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Dr. Goldstein: Changes in sperm DNA quality in infertile men following microsurgical varicocelectomy.

Dabaja A, Bernie AM, Mehta A, Samplaski M, Lo KC, Grober ED, Jarvi K, Goldstein M.  Changes in sperm DNA quality in infertile men following microsurgical varicocelectomy. J Urol, 2014; 191_4):e803-e804. Presented at the 2014 Annual Meeting of the American Urologic Association, Orlando, FL.

Introductions and Objectives
The pathophysiology of the testicular damage secondary to varicoceles is incompletely understood. Varicocele presence is associated with impaired sperm DNA integrity, which frequently is associated with impaired infertility and poor outcomes with IUI, IVF and ICSI. Although varicocelectomy has a beneficial effect on male fertility, its effect on sperm DNA damage has not been well characterized. We performed a multi-institutional prospective cohort analysis to evaluate changes in sperm DNA integrity in infertile men following microsurgical varicocelectomy.

Methods
Medical records of all consecutive men who presented in the andrology clinic with at least a 1-year history of infertility, palpable varicocele, and abnormal semen analysis, who underwent varicocele repair were reviewed. The final analysis included men who had pre- and post-surgical assessment of sperm DNA quality using the sperm chromatin structure assay or TUNEL assay.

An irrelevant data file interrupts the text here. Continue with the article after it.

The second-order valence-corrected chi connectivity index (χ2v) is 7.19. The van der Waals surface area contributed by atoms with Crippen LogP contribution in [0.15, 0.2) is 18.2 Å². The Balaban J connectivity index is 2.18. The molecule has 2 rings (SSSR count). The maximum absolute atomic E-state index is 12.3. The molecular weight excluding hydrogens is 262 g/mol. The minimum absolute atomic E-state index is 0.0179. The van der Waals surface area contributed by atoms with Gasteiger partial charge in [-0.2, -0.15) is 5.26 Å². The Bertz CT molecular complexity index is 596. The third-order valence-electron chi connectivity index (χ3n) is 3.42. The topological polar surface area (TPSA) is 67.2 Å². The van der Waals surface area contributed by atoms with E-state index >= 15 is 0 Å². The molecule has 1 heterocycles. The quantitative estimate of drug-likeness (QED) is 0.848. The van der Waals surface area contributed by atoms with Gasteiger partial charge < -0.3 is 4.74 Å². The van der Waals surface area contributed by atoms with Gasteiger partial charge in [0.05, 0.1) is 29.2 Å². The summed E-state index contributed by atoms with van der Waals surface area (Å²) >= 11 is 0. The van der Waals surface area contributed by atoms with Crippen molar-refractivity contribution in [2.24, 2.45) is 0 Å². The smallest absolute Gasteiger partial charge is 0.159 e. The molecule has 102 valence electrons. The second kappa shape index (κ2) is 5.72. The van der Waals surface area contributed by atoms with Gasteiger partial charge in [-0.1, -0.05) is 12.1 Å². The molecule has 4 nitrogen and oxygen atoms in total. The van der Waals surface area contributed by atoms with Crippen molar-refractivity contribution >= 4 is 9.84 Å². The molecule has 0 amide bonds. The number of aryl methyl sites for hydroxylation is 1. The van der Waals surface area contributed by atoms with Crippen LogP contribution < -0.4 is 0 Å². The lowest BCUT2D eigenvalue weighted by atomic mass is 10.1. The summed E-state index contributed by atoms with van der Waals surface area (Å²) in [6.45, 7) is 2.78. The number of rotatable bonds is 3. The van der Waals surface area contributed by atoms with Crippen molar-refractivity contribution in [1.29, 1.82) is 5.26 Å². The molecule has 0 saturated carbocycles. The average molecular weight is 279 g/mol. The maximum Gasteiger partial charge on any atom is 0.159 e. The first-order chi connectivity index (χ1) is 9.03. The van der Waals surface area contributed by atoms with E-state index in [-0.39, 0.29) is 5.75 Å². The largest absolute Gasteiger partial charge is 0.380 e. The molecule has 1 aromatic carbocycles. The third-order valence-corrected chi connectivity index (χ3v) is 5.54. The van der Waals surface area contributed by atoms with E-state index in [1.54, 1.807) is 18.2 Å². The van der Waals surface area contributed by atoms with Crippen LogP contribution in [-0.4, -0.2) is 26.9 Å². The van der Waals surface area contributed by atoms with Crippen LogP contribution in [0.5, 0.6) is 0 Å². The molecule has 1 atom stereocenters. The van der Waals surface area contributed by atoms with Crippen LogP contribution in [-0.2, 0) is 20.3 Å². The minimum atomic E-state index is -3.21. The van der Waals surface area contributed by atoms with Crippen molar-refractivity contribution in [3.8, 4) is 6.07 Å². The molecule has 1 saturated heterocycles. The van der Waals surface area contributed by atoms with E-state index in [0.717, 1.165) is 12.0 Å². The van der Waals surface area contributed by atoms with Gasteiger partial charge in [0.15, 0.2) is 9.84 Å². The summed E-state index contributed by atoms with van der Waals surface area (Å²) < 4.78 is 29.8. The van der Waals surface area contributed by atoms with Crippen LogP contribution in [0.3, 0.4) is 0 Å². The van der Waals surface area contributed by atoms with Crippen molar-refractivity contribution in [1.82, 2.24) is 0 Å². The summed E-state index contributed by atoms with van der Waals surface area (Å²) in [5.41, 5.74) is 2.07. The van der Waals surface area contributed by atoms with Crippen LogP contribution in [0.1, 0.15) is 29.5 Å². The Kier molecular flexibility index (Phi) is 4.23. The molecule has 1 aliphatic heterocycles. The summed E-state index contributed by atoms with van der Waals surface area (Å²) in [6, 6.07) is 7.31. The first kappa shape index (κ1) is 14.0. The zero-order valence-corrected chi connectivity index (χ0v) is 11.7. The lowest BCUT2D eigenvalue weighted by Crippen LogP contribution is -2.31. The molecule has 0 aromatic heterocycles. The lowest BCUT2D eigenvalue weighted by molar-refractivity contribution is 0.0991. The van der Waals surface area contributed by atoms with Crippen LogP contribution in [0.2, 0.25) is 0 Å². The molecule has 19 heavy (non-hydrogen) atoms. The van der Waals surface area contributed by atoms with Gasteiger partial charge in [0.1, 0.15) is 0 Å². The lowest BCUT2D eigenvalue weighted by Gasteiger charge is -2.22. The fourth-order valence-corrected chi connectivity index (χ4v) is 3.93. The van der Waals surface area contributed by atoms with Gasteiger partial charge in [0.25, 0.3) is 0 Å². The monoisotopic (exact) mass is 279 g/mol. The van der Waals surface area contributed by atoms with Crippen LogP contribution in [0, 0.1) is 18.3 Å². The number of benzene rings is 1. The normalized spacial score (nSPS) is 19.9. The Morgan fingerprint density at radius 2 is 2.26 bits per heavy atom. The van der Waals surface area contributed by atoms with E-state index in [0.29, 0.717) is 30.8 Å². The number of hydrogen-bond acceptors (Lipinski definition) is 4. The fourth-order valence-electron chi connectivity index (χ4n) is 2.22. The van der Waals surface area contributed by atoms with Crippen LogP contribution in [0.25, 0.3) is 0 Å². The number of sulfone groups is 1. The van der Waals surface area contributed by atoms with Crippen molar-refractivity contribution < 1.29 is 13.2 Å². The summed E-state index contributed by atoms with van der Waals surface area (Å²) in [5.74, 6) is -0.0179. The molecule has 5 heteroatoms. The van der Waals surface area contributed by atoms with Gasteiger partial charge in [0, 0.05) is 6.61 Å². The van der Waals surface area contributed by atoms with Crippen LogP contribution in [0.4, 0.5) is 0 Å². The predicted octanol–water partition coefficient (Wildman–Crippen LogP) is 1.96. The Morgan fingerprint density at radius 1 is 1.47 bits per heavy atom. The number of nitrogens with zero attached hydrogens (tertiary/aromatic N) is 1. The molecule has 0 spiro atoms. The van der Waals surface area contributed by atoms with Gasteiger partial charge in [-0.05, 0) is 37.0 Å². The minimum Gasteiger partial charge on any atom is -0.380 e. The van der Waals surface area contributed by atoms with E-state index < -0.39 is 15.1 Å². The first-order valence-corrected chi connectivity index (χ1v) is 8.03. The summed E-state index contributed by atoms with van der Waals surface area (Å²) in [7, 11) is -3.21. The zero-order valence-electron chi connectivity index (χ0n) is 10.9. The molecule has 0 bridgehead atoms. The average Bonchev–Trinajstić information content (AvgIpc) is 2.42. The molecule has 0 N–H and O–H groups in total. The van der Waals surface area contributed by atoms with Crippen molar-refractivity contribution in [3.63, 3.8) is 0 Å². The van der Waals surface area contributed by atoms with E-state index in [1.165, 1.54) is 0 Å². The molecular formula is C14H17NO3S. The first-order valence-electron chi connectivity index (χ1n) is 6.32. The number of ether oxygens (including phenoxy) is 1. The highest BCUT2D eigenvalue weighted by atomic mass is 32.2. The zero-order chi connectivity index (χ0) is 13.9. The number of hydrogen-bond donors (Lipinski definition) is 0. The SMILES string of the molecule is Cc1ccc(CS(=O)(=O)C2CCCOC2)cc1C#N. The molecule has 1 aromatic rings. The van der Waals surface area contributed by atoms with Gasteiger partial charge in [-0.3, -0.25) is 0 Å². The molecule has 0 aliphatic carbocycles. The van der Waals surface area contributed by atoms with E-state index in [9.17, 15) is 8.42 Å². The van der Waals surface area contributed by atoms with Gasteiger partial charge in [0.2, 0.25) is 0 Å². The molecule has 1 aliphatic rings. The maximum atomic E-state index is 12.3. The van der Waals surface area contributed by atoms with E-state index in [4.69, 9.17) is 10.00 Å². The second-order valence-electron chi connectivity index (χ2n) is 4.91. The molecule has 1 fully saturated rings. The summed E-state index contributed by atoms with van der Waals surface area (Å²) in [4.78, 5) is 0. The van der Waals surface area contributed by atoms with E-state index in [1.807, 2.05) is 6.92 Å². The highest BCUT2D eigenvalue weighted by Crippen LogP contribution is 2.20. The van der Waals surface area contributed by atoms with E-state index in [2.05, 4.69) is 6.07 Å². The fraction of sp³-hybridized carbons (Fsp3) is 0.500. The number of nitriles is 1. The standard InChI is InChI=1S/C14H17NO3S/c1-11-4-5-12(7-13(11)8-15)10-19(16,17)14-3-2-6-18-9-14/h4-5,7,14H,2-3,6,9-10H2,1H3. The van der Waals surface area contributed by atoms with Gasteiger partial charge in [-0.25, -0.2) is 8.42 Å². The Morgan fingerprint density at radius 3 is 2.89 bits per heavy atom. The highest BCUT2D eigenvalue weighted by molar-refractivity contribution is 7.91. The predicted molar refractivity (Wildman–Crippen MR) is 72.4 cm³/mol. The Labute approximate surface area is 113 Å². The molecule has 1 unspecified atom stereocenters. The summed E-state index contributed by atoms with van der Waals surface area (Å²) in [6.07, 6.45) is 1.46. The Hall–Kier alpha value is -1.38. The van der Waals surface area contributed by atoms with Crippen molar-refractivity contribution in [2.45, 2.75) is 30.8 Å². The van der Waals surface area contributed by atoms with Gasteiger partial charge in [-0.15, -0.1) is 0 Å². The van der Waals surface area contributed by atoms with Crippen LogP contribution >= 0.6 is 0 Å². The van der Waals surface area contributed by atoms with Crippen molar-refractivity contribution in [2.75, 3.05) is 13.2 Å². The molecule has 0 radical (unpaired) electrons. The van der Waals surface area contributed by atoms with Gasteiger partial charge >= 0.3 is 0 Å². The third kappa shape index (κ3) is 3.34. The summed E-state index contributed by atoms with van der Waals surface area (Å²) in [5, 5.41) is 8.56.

Results
74 men were included in the final analysis. The average age was 38.18 (SD 5.52). 27 unilateral and 47 bilateral varicocele repairs were performed. The total motile sperm count improved significantly after varicocelectomy from 57.55 M (SD 66.77) to 95.34 M (SD 114) (P=0.01). Both DNA fragmentation index, and the percent positive TUNEL decreased significantly after surgery from 36.7% to 31.1% (P= 0.0014), and 13.72% to 7.54% (P<0.001) respectively. Sperm morphology increased from 7% to 11.23% (P=0.02), and the changes in the proportion of TUNEL-positive sperm directly correlated with changes in sperm morphology R2=0.39 (P=0.003), and changes in the total motile sperm count R2=0.37 (P=0.005). On multi linear regression analysis, the changes in the TUNEL correlated with changes in the semen analysis (morphology, motility, and sperm concentration) R2=0.57 (P=0.02), with higher grade varicoceles showing the most improvement.

Conclusions
Sperm parameters significantly improved, and sperm DNA damage significantly decreased after varicocelectomy. Sperm DNA damage may be one pathophysiological pathway by which varicoceles causes impaired infertility. Varicocelectomy should be considered in infertile men with palpable varicoceles, abnormal semen parameters, and/or abnormal sperm DNA integrity.

 

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